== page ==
The Human Centipede (First Sequence)

The Human Centipede (First Sequence) (2009)
★★★ / ★★★★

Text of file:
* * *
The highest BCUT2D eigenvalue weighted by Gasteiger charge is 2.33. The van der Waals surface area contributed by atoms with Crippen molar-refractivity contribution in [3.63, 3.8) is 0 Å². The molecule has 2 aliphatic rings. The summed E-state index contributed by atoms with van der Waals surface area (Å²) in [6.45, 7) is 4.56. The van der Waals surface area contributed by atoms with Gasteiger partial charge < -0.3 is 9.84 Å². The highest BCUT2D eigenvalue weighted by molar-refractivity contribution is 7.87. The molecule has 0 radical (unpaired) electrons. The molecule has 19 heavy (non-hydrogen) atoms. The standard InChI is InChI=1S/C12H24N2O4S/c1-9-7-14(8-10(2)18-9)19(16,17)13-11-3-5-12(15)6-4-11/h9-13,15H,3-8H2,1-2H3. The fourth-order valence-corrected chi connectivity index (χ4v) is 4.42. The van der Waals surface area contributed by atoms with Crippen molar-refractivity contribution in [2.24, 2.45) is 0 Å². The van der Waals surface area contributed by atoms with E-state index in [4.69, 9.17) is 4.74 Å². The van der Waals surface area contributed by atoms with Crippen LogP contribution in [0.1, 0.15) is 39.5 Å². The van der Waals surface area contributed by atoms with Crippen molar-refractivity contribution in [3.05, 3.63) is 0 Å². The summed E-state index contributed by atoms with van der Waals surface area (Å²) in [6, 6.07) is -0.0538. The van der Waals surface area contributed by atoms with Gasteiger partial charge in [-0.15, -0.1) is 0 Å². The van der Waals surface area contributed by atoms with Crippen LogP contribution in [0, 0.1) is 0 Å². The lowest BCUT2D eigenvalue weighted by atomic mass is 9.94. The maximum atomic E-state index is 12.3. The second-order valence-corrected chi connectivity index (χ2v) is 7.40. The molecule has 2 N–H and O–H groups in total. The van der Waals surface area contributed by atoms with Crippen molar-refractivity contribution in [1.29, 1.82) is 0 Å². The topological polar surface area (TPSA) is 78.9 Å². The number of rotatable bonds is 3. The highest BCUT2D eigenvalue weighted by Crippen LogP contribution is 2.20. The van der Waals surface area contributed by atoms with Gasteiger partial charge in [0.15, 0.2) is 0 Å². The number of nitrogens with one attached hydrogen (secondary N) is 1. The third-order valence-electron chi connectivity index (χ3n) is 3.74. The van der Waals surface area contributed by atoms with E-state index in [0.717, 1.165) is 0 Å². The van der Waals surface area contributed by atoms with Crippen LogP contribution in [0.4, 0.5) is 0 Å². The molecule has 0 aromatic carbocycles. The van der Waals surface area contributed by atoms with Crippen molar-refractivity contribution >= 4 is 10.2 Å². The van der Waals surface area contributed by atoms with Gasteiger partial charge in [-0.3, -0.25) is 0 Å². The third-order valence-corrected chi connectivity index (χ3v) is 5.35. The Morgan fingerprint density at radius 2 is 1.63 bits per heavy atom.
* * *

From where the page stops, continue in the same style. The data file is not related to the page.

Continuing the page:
Lindsay and Jenny (Ashley C. Williams and Ashlynn Yennie), American tourists in Germany, were invited by a boy to attend a party. But on the way there, their car broke down in the middle of nowhere. Desperate for help, they decided to walk to the nearest house they could find and telephone for help. The two unlucky women knocked on Dr. Heiter’s (Dieter Laser) door. It just so happened that the doctor, a renowned surgeon for dividing siamese twins, was in need of human subjects for his latest experiment. Written and directed by Tom Six, when the film started, I thought it was completely hopeless. The acting was egregiously laughable, the script was terrible because the characters lacked internal dialogue, and the kidnapping happened on a cold, foggy, rainy night. On top of that, Lindsay and Jenny made the worst decisions. When asked by Dr. Heiter if they were alone, they decided to be honest instead of saying that the rest of their friends were waiting for them in the car. When offered water, they made no hesitation to drink it. Not for one second did I believe that the girls were from New York. They lacked common sense. However, there was something mesmerizing about how the twisted events played out. When the girls had finally woken from the effects of the drugged water, I was convinced that the director purposely made the first fifteen minutes to be comical. He was aware of the conventions of the horror genre and he wanted to make fun of it. The real horror was thrown on our lap when the doctor explained to his subjects, using images from a projector, what his experiment was about. Although I felt sick to my stomach, admittedly, I was curious how it would turn out. The best scenes were when Lindsay ran around the house to look for an escape route. I was glad that Six remained true to Lindsay’s character. She just wasn’t a very bright person. When given the chance between going through an open door that led to freedom and saving her friend in the basement, she chose the latter. A smart person would have ran like the wind through that door and not stopped until she found help. Through delayed gratification, you can save someone later by not saving them now. Instead, she was stuck trying to carry her friend’s body up the stairs and around the house. Didn’t it occur to her that Jenny was recently drugged and would not regain consciousness any time soon? But I digress. Maybe she just panicked. I must commend Laser for playing such a cold and utterly unsympathetic character. Every look, body movement, and silence between his words was terrifying. The film offered no reason why he wanted to make a so-called human centipede. Perhaps it was simply because he had an innately curious scientific mind and he just wanted to see if he could do it. “The Human Centipede (First Sequence)” was a shocking, disgusting, grotesque horror picture. But it was also, and more importantly, brazen, darkly comic and inventive. The more I looked into the details of its craft, such as having a Japanese character which was most likely a wink to equally twisted Japanese horror films, the more impressed I was with it.

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